Tuesday, September 20, 2011

DPSIR - Building Ecosystem Models of Everything, Including the Kitchen Sink

William Nuttle, Organizer for CERF 2011 Synthesis Sessions

The "acorn" to the mighty DPSIR - Odum's Silver Springs model

Ecosystem based management represents a new stage in the development of ecosystem models. H.T. Odum’s ecosystem model of Silver Springs is the acorn from which mighty oaks have grown. Odum created this, the first ecosystem model,  in the 1950s as a tool to synthesize information from disparate types of data and to illustrate the underlying processes at work in ecosystems. Later, beginning in the 1980s, ecosystem models found wide application in risk analyses related to the implementation of the Clean Water Act. Today, ecosystem models provide the comprehensive framework that managers use to assess environmental problems, often spanning large regions, and to evaluate proposed solutions.

With maturity and widespread application, changes in ecosystem models have followed an arc of increasing scope and complexity. As the acorn is to the oak, Odum’s Silver Springs model is tiny in scale and shares only the most rudimentary elements in common with today's model.  Ecosystem based management defines an ecosystem as “a geographically specified system of organisms (including humans), the environment, and the processes that control its dynamics.” Where Odum’s model described the Silver Springs ecosystem simply, in terms of material and energy budgets, today ecosystem models must describe everything in a region - including people - and their kitchen sinks.

The DPSIR framework represents the latest form taken in the continuing growth and development of ecosystem models. DPSIR stands for Driver-Pressure-State-Impact-Response.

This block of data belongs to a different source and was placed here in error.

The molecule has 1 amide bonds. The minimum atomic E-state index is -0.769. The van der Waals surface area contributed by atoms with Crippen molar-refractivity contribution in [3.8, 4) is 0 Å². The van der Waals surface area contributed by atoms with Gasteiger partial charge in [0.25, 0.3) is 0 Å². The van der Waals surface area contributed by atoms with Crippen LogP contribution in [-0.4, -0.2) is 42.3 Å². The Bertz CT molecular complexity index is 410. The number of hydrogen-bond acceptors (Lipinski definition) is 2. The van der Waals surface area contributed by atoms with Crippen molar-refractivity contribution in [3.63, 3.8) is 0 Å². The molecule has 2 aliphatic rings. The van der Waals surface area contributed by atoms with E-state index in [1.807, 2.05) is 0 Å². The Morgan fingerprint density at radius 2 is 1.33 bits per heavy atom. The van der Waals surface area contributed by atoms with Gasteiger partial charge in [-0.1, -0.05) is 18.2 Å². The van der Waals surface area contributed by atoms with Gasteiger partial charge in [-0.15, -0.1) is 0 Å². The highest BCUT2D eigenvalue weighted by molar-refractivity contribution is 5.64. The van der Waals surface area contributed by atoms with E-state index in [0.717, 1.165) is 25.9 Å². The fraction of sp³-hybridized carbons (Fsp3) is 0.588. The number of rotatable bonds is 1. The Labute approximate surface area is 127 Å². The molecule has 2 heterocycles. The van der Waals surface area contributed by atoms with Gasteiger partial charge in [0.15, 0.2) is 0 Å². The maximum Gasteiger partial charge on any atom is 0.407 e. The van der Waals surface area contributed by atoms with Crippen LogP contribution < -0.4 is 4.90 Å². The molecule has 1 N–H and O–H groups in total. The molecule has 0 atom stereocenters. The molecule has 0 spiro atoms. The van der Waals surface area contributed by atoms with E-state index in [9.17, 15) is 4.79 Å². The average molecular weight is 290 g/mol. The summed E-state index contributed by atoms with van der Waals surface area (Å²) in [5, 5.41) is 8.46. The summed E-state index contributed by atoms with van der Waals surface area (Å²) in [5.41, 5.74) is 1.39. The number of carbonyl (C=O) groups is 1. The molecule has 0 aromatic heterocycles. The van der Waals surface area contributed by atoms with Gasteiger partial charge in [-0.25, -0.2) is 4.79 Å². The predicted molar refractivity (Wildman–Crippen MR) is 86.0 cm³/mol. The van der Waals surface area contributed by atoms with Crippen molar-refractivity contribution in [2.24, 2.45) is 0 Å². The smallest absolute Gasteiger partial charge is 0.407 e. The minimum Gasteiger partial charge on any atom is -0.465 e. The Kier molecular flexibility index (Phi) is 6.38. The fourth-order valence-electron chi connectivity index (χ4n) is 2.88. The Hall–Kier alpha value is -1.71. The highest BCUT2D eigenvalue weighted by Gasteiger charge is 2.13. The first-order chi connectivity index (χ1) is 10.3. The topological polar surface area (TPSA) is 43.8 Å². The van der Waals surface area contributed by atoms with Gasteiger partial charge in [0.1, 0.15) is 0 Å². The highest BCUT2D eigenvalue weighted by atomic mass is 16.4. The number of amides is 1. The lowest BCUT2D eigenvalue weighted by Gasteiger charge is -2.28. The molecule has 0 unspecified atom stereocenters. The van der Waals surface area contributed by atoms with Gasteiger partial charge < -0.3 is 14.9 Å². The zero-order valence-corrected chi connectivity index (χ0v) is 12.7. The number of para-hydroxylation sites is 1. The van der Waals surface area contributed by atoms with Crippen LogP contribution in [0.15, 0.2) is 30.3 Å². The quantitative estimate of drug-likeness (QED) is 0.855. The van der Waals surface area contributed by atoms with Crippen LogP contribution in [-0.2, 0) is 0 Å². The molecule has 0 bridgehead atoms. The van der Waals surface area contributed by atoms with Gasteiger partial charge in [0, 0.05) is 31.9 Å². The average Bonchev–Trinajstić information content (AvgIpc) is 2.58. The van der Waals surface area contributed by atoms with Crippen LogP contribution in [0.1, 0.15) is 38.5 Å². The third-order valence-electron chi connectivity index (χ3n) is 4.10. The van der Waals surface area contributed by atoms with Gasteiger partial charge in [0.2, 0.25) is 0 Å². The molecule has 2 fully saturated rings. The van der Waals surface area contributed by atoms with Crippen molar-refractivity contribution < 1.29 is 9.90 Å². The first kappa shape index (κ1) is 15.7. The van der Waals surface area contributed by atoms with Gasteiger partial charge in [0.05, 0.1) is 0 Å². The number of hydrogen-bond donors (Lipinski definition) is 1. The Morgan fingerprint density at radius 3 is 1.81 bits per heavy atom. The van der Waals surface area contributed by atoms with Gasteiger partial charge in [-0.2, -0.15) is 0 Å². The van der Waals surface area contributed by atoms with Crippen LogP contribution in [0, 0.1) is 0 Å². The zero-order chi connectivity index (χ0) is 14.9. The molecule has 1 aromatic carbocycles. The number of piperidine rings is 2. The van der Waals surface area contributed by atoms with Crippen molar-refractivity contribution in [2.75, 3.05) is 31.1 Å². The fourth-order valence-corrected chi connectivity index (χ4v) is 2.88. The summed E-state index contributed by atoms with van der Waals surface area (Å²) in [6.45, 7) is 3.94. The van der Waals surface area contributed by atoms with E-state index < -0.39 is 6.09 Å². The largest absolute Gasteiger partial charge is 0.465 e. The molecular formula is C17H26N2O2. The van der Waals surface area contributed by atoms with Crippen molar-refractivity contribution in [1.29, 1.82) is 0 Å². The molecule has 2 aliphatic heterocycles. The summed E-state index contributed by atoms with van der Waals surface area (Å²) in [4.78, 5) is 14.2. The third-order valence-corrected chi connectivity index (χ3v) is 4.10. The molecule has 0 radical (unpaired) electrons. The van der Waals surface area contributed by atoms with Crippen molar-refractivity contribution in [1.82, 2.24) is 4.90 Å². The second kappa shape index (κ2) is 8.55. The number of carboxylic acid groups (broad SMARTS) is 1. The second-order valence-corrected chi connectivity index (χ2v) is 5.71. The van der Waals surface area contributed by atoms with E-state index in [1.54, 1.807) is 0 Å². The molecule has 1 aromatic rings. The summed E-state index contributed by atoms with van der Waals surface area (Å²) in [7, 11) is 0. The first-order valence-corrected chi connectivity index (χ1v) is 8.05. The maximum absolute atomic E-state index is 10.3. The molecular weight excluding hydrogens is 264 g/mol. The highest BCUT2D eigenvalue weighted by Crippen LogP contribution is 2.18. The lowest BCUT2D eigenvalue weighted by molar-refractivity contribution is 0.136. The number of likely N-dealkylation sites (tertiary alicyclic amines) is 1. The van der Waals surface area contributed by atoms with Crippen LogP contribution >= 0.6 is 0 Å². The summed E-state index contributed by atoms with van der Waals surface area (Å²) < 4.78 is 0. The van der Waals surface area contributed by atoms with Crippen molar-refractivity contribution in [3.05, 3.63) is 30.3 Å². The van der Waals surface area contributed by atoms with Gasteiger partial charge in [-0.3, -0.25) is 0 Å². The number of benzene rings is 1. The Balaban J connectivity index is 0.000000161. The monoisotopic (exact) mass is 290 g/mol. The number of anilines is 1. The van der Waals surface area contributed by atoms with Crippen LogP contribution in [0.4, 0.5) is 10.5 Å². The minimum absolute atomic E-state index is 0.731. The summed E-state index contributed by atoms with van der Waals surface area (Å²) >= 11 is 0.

• Drivers are factors that result in pressures that in turn cause changes in the system. 
  • Pressures include factors such as coastal pollution, habitat loss and degradation, and fishing effort that can be mapped to specific drivers. 
  • State variables are indicators of the condition of the ecosystem (including physical, chemical, and biotic factors). 
  • Impacts comprise measures of the effect of change in these state variables such as loss of biodiversity, declines in productivity and yield, etc. 
  • Responses are the actions (regulatory and otherwise) that are taken in response to predicted impacts. 

Recently, Atkins et al. (2011) argue that the needs of ecosystem based management can be met by incorporating the concept of ecosystem services into ecosystem models constructed around the DPSIR framework. The approach described by Atkins et al. brings people more fully into the picture by addressing management responses directly and by using ecosystem services to evaluate impacts. DPSIR has been applied broadly in environmental assessments of terrestrial and aquatic ecosystems, especially in Europe. But, the jury is still out on the question of whether ecosystem models built around the DPSIR framework are yet sturdy enough to support regional management of coastal ecosystems.

This post relates to Topic 3: Management applications, Topic 5: Dynamic ecosystems and Topic 6: Management problems to be discussed during the Synthesis Sessions at CERF 2011. 

Atkins, J.P., D. Burdon, M. Elliott, and A.J. Gregory, 2011. Management of the marine environment: integrating ecosystem services and societal benefits with the DPSIR framework in a systems approach. Marine Pollution Bulletin 62:215-226 (doi:10.1016/j.marpolbul.2010.12.012)

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